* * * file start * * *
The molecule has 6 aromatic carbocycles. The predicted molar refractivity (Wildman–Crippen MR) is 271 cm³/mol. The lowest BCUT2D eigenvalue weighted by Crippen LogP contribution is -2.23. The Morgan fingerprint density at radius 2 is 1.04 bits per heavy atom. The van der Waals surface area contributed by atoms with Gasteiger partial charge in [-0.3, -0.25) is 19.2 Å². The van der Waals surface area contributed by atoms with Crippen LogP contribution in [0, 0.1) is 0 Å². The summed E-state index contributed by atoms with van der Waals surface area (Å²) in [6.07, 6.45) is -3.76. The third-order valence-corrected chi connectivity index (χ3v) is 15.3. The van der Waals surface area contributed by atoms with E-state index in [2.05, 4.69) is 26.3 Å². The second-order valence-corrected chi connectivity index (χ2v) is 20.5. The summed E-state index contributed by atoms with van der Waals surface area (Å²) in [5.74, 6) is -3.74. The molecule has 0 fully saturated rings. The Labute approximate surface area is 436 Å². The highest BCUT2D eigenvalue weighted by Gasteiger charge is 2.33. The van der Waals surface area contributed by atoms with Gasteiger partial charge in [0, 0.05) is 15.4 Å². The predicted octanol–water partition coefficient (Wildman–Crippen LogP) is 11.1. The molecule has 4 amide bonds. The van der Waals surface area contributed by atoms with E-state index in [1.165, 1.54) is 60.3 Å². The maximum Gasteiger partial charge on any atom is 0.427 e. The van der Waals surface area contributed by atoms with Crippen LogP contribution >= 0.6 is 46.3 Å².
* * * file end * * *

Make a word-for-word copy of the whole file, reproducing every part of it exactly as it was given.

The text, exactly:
The molecule has 6 aromatic carbocycles. The predicted molar refractivity (Wildman–Crippen MR) is 271 cm³/mol. The lowest BCUT2D eigenvalue weighted by Crippen LogP contribution is -2.23. The Morgan fingerprint density at radius 2 is 1.04 bits per heavy atom. The van der Waals surface area contributed by atoms with Gasteiger partial charge in [-0.3, -0.25) is 19.2 Å². The van der Waals surface area contributed by atoms with Crippen LogP contribution in [0, 0.1) is 0 Å². The summed E-state index contributed by atoms with van der Waals surface area (Å²) in [6.07, 6.45) is -3.76. The third-order valence-corrected chi connectivity index (χ3v) is 15.3. The van der Waals surface area contributed by atoms with E-state index in [2.05, 4.69) is 26.3 Å². The second-order valence-corrected chi connectivity index (χ2v) is 20.5. The summed E-state index contributed by atoms with van der Waals surface area (Å²) in [5.74, 6) is -3.74. The molecule has 0 fully saturated rings. The Labute approximate surface area is 436 Å². The highest BCUT2D eigenvalue weighted by Gasteiger charge is 2.33. The van der Waals surface area contributed by atoms with Gasteiger partial charge in [0, 0.05) is 15.4 Å². The predicted octanol–water partition coefficient (Wildman–Crippen LogP) is 11.1. The molecule has 4 amide bonds. The van der Waals surface area contributed by atoms with E-state index in [1.165, 1.54) is 60.3 Å². The maximum Gasteiger partial charge on any atom is 0.427 e. The van der Waals surface area contributed by atoms with Crippen LogP contribution >= 0.6 is 46.3 Å².